Public Bus Accident Leaves Many Injured

Public transportation is becoming more and more popular for Maryland residents. Buses and trains offer many benefits—they are cost-efficient, environmentally friendly, and lessen the stress some may feel navigating Maryland highways. These forms of transportation are typically safe for passengers, but like any means of transportation, there are risks involved, and these vehicles do occasionally get involved in Maryland traffic accidents. Some passengers may find themselves injured after riding on a bus or train and may be wondering if there is any path to recovery.

For instance, take a recent accident from mid-August. According to a local news report covering the incident, a man in his early 60s was exiting the back of the bus when the door closed on his arm. As a result of his arm being stuck in the door, he fell to the ground, suffering a hip injury. Fortunately, the injury was not life-threatening, but hip injuries can be quite costly, painful, and inconvenient at that stage of life.

Following incidents such as this one, it is important for Maryland residents to know that they may have a path to recovery. Maryland state law was developed to provide those injured by someone else’s negligence, carelessness, or mistakes the option to file a personal injury lawsuit. Typically, these lawsuits must prove four things: 1.) the defendant owed a duty of care to the plaintiff, 2.) the defendant breached that duty of care through a specific act or an omission, 3.) the defendant’s breach caused the injury or incident, and 4.) the plaintiff suffered real harm as a result.

Summer is a popular time for people to get out of the state and take a vacation, either on their own or with their families. While vacations are meant to be relaxing and idyllic, it is important to remember that they, unfortunately, are not immune from the hazards of everyday life, including Maryland bus and truck accidents. Many vacationers will find themselves on a bus to get to their final destination, or as part of a tourist activity. However, a recent bus accident is a sobering reminder that accidents can happen, even during vacations.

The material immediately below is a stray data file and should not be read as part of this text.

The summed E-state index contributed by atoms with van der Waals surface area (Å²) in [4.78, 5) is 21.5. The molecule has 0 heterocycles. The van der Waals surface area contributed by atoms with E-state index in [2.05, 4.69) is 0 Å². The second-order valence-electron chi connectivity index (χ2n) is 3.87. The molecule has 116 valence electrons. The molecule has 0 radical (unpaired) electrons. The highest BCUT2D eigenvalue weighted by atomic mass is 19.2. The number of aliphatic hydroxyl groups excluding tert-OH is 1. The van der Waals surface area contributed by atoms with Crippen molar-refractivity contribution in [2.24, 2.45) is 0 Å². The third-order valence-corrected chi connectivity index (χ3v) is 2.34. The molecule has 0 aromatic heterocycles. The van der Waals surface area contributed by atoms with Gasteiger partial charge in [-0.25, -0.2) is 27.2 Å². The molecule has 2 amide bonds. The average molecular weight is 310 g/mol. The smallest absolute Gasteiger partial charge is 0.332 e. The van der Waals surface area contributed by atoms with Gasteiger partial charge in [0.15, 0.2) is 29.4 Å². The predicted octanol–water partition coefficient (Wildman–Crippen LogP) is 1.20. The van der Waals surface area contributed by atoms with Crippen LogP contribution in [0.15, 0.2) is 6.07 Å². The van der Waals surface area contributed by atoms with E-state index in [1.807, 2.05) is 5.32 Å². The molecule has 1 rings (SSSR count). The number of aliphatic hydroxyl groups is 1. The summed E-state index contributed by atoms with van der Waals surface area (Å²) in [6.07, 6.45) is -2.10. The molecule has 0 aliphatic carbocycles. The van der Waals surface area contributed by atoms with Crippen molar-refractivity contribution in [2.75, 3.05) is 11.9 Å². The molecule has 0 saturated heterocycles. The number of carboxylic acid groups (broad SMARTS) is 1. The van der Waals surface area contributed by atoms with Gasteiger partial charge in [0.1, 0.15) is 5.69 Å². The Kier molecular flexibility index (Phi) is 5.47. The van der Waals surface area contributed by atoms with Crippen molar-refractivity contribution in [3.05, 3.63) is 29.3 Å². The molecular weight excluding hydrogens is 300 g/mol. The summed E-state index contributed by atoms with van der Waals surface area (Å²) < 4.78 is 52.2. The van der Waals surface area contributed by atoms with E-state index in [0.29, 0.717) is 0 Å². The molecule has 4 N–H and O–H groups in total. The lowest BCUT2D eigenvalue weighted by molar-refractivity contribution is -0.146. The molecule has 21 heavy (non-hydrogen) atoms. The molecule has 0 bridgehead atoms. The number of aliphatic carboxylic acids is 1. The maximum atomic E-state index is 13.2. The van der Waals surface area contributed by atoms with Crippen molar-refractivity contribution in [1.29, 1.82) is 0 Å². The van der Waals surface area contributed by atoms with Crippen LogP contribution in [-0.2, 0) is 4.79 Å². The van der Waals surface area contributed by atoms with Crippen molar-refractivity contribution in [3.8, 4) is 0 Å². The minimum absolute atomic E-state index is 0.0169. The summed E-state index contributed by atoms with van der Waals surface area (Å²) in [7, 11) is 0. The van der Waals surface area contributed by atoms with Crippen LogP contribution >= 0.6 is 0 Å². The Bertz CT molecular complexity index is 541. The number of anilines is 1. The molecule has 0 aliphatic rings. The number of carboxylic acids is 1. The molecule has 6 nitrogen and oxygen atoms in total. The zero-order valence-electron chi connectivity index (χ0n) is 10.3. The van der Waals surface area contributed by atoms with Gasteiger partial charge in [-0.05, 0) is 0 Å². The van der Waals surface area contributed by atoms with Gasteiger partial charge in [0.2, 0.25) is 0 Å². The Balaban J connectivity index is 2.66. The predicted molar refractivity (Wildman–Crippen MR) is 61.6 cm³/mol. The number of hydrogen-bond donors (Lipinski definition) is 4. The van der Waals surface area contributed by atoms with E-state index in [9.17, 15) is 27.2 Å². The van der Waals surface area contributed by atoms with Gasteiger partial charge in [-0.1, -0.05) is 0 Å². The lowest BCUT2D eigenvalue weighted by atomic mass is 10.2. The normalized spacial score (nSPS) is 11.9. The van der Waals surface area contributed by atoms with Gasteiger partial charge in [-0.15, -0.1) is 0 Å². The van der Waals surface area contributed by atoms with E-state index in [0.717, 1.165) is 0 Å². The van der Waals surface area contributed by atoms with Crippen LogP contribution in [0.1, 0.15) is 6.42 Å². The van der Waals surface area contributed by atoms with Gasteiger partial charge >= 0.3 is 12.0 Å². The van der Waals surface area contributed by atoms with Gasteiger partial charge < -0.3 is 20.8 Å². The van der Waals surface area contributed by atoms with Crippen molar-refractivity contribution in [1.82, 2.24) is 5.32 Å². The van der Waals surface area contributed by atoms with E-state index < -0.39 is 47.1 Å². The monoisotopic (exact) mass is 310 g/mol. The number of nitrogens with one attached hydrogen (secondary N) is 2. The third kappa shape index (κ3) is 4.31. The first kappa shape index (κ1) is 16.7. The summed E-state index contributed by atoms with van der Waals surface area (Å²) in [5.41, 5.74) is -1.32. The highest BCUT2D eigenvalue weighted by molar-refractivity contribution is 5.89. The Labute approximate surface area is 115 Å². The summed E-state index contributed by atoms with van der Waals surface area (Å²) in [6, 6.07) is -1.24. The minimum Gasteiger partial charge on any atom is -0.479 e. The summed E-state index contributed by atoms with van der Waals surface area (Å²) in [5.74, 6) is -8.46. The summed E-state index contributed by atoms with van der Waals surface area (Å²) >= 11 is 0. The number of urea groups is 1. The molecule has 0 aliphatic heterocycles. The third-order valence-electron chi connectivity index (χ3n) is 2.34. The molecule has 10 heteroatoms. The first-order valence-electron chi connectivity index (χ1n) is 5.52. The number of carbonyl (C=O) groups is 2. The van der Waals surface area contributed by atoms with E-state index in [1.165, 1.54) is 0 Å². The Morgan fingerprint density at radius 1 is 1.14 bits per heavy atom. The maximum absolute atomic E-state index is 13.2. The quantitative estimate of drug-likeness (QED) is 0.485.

The New York Times reported on the recent tragic accident, which took place in the Rocky Mountains in Alberta, Canada, just last month. A tour bus in Jasper National Park was specifically designed to carry visitors onto one of the continent’s largest glaciers. The bus was equipped with oversized tires for driving on ice and was climbing a rocky, steep road up to the Columbia Icefields when it rolled and plunged down an embankment. Emergency workers responded quickly, using helicopters and air and road ambulances to transfer the injured. In all, 27 people were on board, and 3 were tragically killed. In addition, 14 people were taken to nearby hospitals in critical, life-threatening condition, meaning there may, unfortunately, be more deaths resulting from this tragedy.

Those injured, and the family members of those who were tragically killed, may be able to file a personal injury lawsuit against the tour bus driver, or the vehicle manufacturer, or even the state park. Personal injury lawsuits can be incredibly complicated to pursue, even in the most straightforward of circumstances, and they become even more complicated in situations such as this one. For example, it is not clear what caused the accident, or whose fault it was. Additionally, it is common for agencies and organizations serving tourists to ask them to sign liability waivers. It could very well be that every visitor to the park, or at least those who get on the glacier tour bus, signed a waiver agreeing to waive all liability for any incidents that occurred. Sometimes these waivers are not enforceable, but it is difficult to know that ahead of time. Additionally, even if an individual does have the ability to file a suit, questions can arise about where to file suit—the plaintiff’s home state or where the accident took place? Because there are so many factors that go into these personal injury lawsuits, and because they can be incredibly confusing, Maryland plaintiffs who are injured whilst on vacation should contact a dedicated personal injury lawyer right away who can help them through the process.